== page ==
Motorcycle Laws in Arizona

The Grand Canyon State has many attractions for motorcyclists. Thousands of residents and tourists in Arizona use motorcycles to commute to work, get around and visit destinations such as national parks. Unfortunately, many motorcyclists end up with serious and fatal personal injuries in traffic accidents in Arizona every year. In 2016, the most recent year data is available, 792 collisions in Arizona involved motorcycles. Thirty-two were fatal. Motorcyclists can decrease the risk of getting into accidents by obeying Arizona’s related laws.

Are Motorcyclists Required to Wear a Helmet?

Wearing a helmet is a critical form of personal protection for motorcyclists in Arizona. A helmet can decrease the risk of a life-threatening head or brain injury in a motorcycle accident by at least 69%, according to the Centers for Disease Control and Prevention. In 2016, 50% of the deceased motorcyclists involved in traffic accidents in Arizona were not wearing helmets. All motorcycle riders and their passengers should wear helmets for safety reasons, even if state laws do not make them a legal requirement.

It is not illegal to operate a motorcycle without a helmet in Arizona as long as the rider is an adult over the age of 18. Arizona Revised Statute (ARS) 28-964 only makes helmet use mandatory for motorcyclists and passengers under the age of 18. This statute says that all riders under 18 must at all times properly wear protective helmets – safely secured on the rider’s head. The same rule applies while operating an all-terrain vehicle or motor-driven cycle in Arizona. Failing to wear a helmet as someone under 18 could lead to a fine and serious injuries in an accident. If you or someone you love suffered a motorcycle accident without a helmet and are worried about how this will affect your claim, contact our Glendale motorcycle accident attorneys for help with your claim.

Is Lane Splitting Legal in Arizona?

Lane splitting is a motorcycle maneuver that is against the law in almost all states. It refers to a motorcyclist riding on the line that separates two lanes of same-direction traffic. In 2016, California made the then-unprecedented decision to lift its regulations prohibiting motorcycle lane splitting. Since then, other states have made similar changes to their lane-splitting laws.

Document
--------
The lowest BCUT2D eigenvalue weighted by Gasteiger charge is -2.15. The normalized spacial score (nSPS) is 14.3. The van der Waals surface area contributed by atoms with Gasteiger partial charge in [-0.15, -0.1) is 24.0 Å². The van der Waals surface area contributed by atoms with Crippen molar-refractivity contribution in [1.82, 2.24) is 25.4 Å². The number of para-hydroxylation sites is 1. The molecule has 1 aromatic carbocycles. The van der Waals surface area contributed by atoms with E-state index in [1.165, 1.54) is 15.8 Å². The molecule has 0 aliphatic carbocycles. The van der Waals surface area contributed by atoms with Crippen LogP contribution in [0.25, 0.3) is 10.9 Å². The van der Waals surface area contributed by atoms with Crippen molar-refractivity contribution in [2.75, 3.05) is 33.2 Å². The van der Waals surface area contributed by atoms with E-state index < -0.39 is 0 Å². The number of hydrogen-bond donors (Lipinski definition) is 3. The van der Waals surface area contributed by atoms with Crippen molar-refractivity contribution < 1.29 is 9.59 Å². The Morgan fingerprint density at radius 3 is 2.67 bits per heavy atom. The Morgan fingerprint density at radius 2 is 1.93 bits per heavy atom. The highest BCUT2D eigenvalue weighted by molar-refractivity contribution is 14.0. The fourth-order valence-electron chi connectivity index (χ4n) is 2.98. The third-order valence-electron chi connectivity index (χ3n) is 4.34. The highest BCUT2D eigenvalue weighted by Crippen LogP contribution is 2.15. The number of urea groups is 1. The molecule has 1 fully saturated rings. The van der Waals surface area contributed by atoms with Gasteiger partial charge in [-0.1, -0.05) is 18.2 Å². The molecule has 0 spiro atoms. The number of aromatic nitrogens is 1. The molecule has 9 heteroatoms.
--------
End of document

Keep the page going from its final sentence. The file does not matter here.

Lane splitting is not legal in Arizona in 2020. ARS 29-903 states that no motorcyclist on a laned roadway may occupy the same lane as the vehicle he or she is passing. This law effectively bans lane splitting by prohibiting a motorcyclist from sharing a lane – including riding on the line between two lanes – with a motor vehicle. A motorcyclist should make full use of a lane unless riding two abreast with other motorcyclists. Riding, overtaking or passing using the line between lanes is against the law. Lane splitting in Arizona could lead to a fine, as well as to liability if the maneuver causes a motorcycle accident.

Protective Gear and Other Requirements

Arizona law may not require helmets for riders over the age of 18, but it does require other types of motorcycle equipment. ARS 28-964 makes it mandatory for a motorcycle operator to wear some type of eye shield – either goggles, protective glasses or a face shield that protects the wearer’s eyes – if the motorcycle does not have a windshield. Operating a motorcycle without an eye shield could lead to bugs or debris flying into the rider’s eyes and causing an accident. Additional protective gear such as boots, gloves, vests and jackets are recommended, but not required by law, in Arizona.

In addition to personal protection equipment, riders should pay attention to the equipment on their vehicles. Arizona law requires all motorcycles to contain certain pieces of equipment. Otherwise, lawmakers may deem the motorcycle unroadworthy, leading to fines and citations for the operator. This equipment includes at least one rearview mirror, as well as a seat and footrests for the operator of the motorcycle.

If the motorcycle is carrying a passenger, it must also have a designated seat and footrests for the passenger. Motorcycles must also have the standard equipment required for all motor vehicles: headlights, taillights, brake lights, turn signals, working brakes and an exhaust system. Finally, a driver must carry a motorcycle license (Class M) and automobile insurance to operate a motorcycle in Arizona.